Remembering the sometimes overwhelming well-wishes — and curiosity — that greeted his wife on her return, Kelly sent Deeds a recent e-mail wishing him good luck with his return to the spotlight. “It’s going to be an emotional time for him,” Kelly said in an interview. “Gabby and I will be thinking of him.”

Lt. Gov. Bill Bolling (R) said that he could not recall another senator returning to the legislative fray so quickly after such a public tragedy.

“We’ve had members that have lost family members or had to endure sickness or disease,” Bolling said. “But I think everybody’s heart just breaks over the difficult situation that Creigh has gone through.”

Deeds had asked that his colleagues take no official notice of his return, according to two people familiar with the request who asked not to be identified given the personal nature of the matter. And Deeds’s presence went unremarked as Bolling gaveled the Senate to order for the 60-day session.

“People deal with things in different ways, and I think what he wants to do here is focus on his role as a legislator,” Bolling said. “We need to be very respectful of his wishes for how this is handled.”

Many of Deeds’s colleagues seemed intent on trying to help him move past the first awkward moments. Senate Majority Leader Thomas K. Norment Jr. (R-James City) greeted him on the first floor of the Capitol with an upbeat, “Hey, Creigh!”

Sen. Ralph S. Northam (D-Norfolk), who will be sworn in as lieutenant governor Saturday, stopped by his desk to say, “Welcome back Creigh,” as did Sen. Mark R. Herring (D-Loudoun), now the state’s attorney general-elect.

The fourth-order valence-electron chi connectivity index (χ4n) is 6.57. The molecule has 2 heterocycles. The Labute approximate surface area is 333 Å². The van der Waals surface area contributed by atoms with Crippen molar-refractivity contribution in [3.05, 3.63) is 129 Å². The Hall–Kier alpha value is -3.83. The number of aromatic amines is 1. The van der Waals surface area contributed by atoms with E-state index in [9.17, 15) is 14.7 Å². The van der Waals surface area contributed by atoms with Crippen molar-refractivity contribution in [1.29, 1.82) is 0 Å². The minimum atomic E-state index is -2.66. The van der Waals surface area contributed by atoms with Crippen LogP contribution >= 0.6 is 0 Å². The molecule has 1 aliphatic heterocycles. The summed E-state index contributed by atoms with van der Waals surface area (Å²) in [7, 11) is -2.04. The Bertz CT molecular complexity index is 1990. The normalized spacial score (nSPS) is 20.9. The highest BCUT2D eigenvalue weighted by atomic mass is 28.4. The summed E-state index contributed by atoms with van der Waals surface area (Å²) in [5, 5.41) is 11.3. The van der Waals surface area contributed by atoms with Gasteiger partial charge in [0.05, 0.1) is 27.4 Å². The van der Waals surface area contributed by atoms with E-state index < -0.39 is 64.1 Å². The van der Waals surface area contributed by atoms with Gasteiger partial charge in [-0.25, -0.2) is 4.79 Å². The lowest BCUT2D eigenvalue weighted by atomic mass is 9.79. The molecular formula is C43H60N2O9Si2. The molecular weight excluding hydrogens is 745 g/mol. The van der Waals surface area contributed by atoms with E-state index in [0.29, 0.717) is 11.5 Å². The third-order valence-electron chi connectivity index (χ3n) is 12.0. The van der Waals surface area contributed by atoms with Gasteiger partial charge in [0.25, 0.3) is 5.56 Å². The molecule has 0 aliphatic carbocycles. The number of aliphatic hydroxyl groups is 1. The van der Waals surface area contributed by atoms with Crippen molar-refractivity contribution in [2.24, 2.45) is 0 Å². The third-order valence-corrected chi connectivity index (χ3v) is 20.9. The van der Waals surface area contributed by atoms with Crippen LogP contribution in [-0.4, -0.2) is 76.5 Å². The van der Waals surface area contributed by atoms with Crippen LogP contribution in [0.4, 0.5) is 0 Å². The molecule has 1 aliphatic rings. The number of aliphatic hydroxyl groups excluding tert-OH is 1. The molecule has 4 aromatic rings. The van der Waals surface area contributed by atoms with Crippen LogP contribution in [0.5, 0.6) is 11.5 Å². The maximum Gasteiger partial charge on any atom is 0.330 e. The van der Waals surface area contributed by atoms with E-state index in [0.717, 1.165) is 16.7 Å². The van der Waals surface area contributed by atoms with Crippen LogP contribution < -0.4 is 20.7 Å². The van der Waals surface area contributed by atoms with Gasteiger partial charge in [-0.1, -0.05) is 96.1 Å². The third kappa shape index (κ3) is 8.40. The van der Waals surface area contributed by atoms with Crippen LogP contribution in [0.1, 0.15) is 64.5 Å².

“He congratulated me on my election,” Herring said later. “It’s great to have him here.”

Deeds seemed to grow more comfortable as the Senate moved through its opening rituals. He smiled slightly as this year’s crop of blazer-wearing young pages trooped in to be introduced. At one point, he engaged in a prolonged — almost animated — exchange with his seatmate, Sen. Phillip P. Puckett (D-Russell).

His friends hope work will be therapy for a legislator who in the past thrived on politics and policy. Deeds has run for statewide office twice. He’s also known as a committed partisan at a time when the balance of power in the chamber is hanging on the results of two special elections and every Democratic seat counts. Few expressed any surprise that Deeds chose to travel to Richmond on the second Wednesday in January as he had for 22 previous legislative sessions.

“You never fully recover from something like this, but to the extent that the legislature has a very fast-paced schedule, it may help him,” said House Minority Leader David J. Toscano (D-Charlottesville), who is one of Deeds’s constituents as well as one of the few friends in recent contact with him. “Plus, he’s very, very committed to doing something about these problems” in the mental health system.

But Toscano also described Deeds as inherently shy, which made his return to the limelight all the more challenging.

“I know he would like to keep his personal life very private,” Toscano said.

On Wednesday night, Deeds’s reemergence ended on a warm note when he made an unexpected appearance at McDonnell’s final State of the Commonwealth address. The senator got hugs from several members when he entered the House chamber, and McDonnell diverted briefly from his prepared remarks to recognize Deeds.

“I just want to say, Welcome back Creigh, we love you,” he said, and the assembled lawmakers briefly rose in applause.

Laura Vozzella and Rachel Weiner contributed to this report.

Steve Hendrix came to The Post more than ten years ago from the world of magazine freelancing and has written for just about every page of the paper: Travel, Style, the Magazine, Book World, Foreign, National and, most recently, the Metro section’s Enterprise Team.